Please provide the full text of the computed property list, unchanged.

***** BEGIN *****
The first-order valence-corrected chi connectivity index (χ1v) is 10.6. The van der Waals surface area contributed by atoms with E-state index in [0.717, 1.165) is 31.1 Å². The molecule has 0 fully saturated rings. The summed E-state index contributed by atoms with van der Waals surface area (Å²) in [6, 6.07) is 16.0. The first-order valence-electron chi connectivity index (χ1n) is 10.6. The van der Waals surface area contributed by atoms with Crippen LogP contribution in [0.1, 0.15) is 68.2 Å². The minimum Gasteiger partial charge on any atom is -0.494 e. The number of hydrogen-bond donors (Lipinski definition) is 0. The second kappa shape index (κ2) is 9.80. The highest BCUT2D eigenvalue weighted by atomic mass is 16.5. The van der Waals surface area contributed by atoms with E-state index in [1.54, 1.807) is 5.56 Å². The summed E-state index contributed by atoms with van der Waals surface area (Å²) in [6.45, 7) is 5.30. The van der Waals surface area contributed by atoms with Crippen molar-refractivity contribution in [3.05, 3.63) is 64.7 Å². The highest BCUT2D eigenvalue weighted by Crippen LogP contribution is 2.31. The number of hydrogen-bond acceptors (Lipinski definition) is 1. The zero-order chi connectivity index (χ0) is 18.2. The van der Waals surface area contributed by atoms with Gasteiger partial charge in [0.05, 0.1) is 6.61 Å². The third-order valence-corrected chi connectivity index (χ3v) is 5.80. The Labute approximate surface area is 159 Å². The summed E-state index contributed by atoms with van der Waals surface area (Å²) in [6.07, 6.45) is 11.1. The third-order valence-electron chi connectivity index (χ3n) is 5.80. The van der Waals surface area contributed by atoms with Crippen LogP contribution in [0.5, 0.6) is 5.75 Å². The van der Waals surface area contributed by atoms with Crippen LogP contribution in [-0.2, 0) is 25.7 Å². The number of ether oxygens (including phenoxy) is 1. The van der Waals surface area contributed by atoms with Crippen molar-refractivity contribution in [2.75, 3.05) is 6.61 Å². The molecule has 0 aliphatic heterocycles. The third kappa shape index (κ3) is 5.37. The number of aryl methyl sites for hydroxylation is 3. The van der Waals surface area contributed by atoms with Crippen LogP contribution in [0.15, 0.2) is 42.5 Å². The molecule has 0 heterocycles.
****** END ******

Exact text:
The first-order valence-corrected chi connectivity index (χ1v) is 10.6. The van der Waals surface area contributed by atoms with E-state index in [0.717, 1.165) is 31.1 Å². The molecule has 0 fully saturated rings. The summed E-state index contributed by atoms with van der Waals surface area (Å²) in [6, 6.07) is 16.0. The first-order valence-electron chi connectivity index (χ1n) is 10.6. The van der Waals surface area contributed by atoms with Crippen LogP contribution in [0.1, 0.15) is 68.2 Å². The minimum Gasteiger partial charge on any atom is -0.494 e. The number of hydrogen-bond donors (Lipinski definition) is 0. The second kappa shape index (κ2) is 9.80. The highest BCUT2D eigenvalue weighted by atomic mass is 16.5. The van der Waals surface area contributed by atoms with E-state index in [1.54, 1.807) is 5.56 Å². The summed E-state index contributed by atoms with van der Waals surface area (Å²) in [6.45, 7) is 5.30. The van der Waals surface area contributed by atoms with Crippen molar-refractivity contribution in [3.05, 3.63) is 64.7 Å². The highest BCUT2D eigenvalue weighted by Crippen LogP contribution is 2.31. The number of hydrogen-bond acceptors (Lipinski definition) is 1. The zero-order chi connectivity index (χ0) is 18.2. The van der Waals surface area contributed by atoms with Gasteiger partial charge in [0.05, 0.1) is 6.61 Å². The third-order valence-corrected chi connectivity index (χ3v) is 5.80. The Labute approximate surface area is 159 Å². The summed E-state index contributed by atoms with van der Waals surface area (Å²) in [6.07, 6.45) is 11.1. The third-order valence-electron chi connectivity index (χ3n) is 5.80. The van der Waals surface area contributed by atoms with Crippen LogP contribution in [0.5, 0.6) is 5.75 Å². The van der Waals surface area contributed by atoms with Crippen LogP contribution in [-0.2, 0) is 25.7 Å². The number of ether oxygens (including phenoxy) is 1. The van der Waals surface area contributed by atoms with Crippen molar-refractivity contribution in [2.75, 3.05) is 6.61 Å². The molecule has 0 aliphatic heterocycles. The third kappa shape index (κ3) is 5.37. The number of aryl methyl sites for hydroxylation is 3. The van der Waals surface area contributed by atoms with Crippen LogP contribution in [0.15, 0.2) is 42.5 Å². The molecule has 0 heterocycles.